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## A Community Devoted to the Preservation and Practice of Celestial Navigation and Other Methods of Traditional Wayfinding

**Re: Bowditch Table 9**

**From:**George Huxtable

**Date:**2002 Apr 13, 20:36 +0100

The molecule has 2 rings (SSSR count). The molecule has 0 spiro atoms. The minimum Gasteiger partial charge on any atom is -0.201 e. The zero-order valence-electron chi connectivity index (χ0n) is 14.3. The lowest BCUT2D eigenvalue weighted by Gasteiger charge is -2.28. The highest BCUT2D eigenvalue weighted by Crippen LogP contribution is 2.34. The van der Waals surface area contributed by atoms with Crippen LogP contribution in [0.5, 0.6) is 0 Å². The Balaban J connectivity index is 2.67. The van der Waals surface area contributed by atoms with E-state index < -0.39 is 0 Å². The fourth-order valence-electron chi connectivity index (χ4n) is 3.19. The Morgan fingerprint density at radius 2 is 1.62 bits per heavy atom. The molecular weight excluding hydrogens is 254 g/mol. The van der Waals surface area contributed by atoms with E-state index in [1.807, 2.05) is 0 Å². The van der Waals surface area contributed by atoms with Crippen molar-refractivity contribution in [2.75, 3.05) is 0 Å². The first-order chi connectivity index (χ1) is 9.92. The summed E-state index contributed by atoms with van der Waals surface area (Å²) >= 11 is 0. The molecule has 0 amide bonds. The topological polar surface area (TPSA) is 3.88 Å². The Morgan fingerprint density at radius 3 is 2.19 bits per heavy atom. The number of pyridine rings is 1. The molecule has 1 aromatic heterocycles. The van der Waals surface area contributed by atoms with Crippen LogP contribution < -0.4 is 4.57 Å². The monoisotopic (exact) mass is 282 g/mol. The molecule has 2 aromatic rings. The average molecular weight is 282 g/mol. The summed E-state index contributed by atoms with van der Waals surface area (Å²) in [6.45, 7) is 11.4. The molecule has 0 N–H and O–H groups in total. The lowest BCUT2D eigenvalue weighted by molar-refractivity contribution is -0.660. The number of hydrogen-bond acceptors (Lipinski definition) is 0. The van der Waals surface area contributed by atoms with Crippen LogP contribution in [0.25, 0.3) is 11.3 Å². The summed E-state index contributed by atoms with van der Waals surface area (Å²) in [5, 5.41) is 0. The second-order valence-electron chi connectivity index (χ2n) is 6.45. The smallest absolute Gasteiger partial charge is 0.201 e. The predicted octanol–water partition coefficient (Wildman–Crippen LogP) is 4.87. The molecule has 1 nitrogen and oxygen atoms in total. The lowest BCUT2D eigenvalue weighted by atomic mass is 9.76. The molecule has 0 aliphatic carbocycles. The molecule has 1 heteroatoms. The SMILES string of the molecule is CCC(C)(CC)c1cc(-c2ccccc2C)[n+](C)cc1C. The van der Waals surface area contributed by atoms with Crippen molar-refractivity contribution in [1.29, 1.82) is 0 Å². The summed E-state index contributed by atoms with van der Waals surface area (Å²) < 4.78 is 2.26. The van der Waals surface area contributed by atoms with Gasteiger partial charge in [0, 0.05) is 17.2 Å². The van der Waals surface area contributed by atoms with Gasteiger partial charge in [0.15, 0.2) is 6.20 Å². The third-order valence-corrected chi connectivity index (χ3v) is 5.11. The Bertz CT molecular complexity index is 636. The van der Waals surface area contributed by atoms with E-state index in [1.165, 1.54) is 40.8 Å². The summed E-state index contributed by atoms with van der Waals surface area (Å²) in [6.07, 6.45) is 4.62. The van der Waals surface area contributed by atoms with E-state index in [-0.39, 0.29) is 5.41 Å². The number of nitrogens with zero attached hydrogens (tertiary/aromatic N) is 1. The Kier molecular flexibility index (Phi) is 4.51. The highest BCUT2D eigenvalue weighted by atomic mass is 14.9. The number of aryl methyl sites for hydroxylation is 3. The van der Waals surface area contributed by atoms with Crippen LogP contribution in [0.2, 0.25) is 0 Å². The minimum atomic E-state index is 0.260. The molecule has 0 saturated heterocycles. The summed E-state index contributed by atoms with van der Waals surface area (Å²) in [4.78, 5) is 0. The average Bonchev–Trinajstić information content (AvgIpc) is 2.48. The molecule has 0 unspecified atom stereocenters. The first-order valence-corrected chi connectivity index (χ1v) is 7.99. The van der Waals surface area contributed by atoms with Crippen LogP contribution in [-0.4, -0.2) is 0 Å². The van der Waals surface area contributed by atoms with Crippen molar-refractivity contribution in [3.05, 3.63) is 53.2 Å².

In reply to Martin Gardner- I am pleased to hear, from Herbert Prinz, that in a later edition of Bowditch these errors have been corrected. Here is the expression I used, on a Casio FX730P pocket calculator. D=SQR((TANA/.0002419)^2+H/.7349)-TANA/.0002419 I haven't bothered to implement any minutes-to-degrees conversion, so you have to enter angle A in decimal degrees. If I put in A=1(degree) and H=1000(feet) this gives me D=8.8821322(miles), which compares well with the 8.9 miles given in table 9. It agrees, everywhere I've bothered to check, with the result in table 9. To break it down further, with those given inputs, TANA=.017455, TANA/.0002419=72.158, (TANA/.0002419)^2=5206.8 H/.7349=1360.7 5206.8+1360.7=6567.5, SQR(6567.5)=81.040 81.040-72.158=8.882 If Martin is still having trouble, perhaps he can quote the exact expression he has used, and the machine he has used it on, give us a sample result, and we may be able to get to the bottom of it. But the first step, in a situation such as this, should always be to do a rough check calculation by hand rather than with a calculator/computer. A likely source of trouble occurs where a machine insists on working its trig functions in radians rather than degrees. The Casio calculator provides a choice (or grads, even!). George Huxtable. >George, > >Thanks for looking at this. I did in fact try the mix you suggested, >putting only the first two terms in the sqrt, and matching the three zeros. >My results were still wrong. > >Maybe this _was_ a typo of mine. Would you be good enough to give me your >partial results for any easy case so I can check again? > >Alternatively, if you used an excel spreadsheet to check, you could just >attach that to a note. > >Martin > > >> Martin Gardner said >> >>> ...the formula to compute table 9 in Bowditch. >>> >>> To review: Table 9 is "Distance by Vertical Angle Measured between Sea >>> Horizon and Top of Object Beyond Sea Horizon". >>> "Angle" runs from -4 minutes (a puzzle in itself) to +30 degrees; >>> "Difference in feet between height of object and height of eye of observer" >>> runs from 25 feet to 2000 feet >>> >>> The formula given in my 1981 Bowditch is >>> >>> Distance = sqrt ( >>> ((tan A)/0.0002419)**2 >>> + (H-h)/0.7349 >>> - (tan A)/0.002419 >>> ) >>> >>> I plugged this into my calculator and got hopelessly wrong results. >>> Naturally I figured I'd keyed wrong, and checked and checked. (Maybe I did >>> key wrong......but damned if I can find it) >>> >>> Then I looked more closely: >>> >>> (1) I do match table 9 for A=0 - so I keyed the middle of the three terms >>> correctly. >>> >>> (2) An Ocean Navigator reference page on navigation repeats this formula, >>> but in their case both of the ...2419 constants have three leading zeros, >>> contrary to my Bowditch. >>> >>> (3) The current online Bowditch leaves the third term outside the sqrt - >>> probably a typesetting error. >>> >>> I tried these variations of the formula without success. >> >> Martin should have tried combining (2) and (3) together. Presumably, it >> isn't a typesetting error in the later Bowditch. Martin has transcribed >> correctly the expression from the earlier Bowditch, but that expression >> appears to be wrong. The square-root symbol should cover just the first two >> terms of the three, and the two constants ...249 should both be preceded by >> three zeros. Then the right answers come up. >> >> The correct formula seems to be- >> >> Distance = sqrt(((tan A)/0.0002419)**2 + (H-h)/0.7349) - (tan A)/0.0002419 >> >> so- shock! horror!! an expression, in Bowditch of all things, with not just >> one error, but two! Martin Gardner has done well to spot the discrepancy. >> >> The "puzzle in itself", as Martin describes it, occurs when the elevation >> of an object, above and behind the horizon, is negative. This covers the >> situation of an object which is not behind the horizon at all, but between >> the observer and the horizon, and sufficiently low that the observer can >> see over the top of it to the horizon, above and behind it, contrary to the >> title of the table. >> >> George Huxtable. >> >> ------------------------------ >> >> george@huxtable.u-net.com >> George Huxtable, 1 Sandy Lane, Southmoor, Abingdon, Oxon OX13 5HX, UK. >> Tel. 01865 820222 or (int.) +44 1865 820222. >> ------------------------------ ------------------------------ george@huxtable.u-net.com George Huxtable, 1 Sandy Lane, Southmoor, Abingdon, Oxon OX13 5HX, UK. Tel. 01865 820222 or (int.) +44 1865 820222. ------------------------------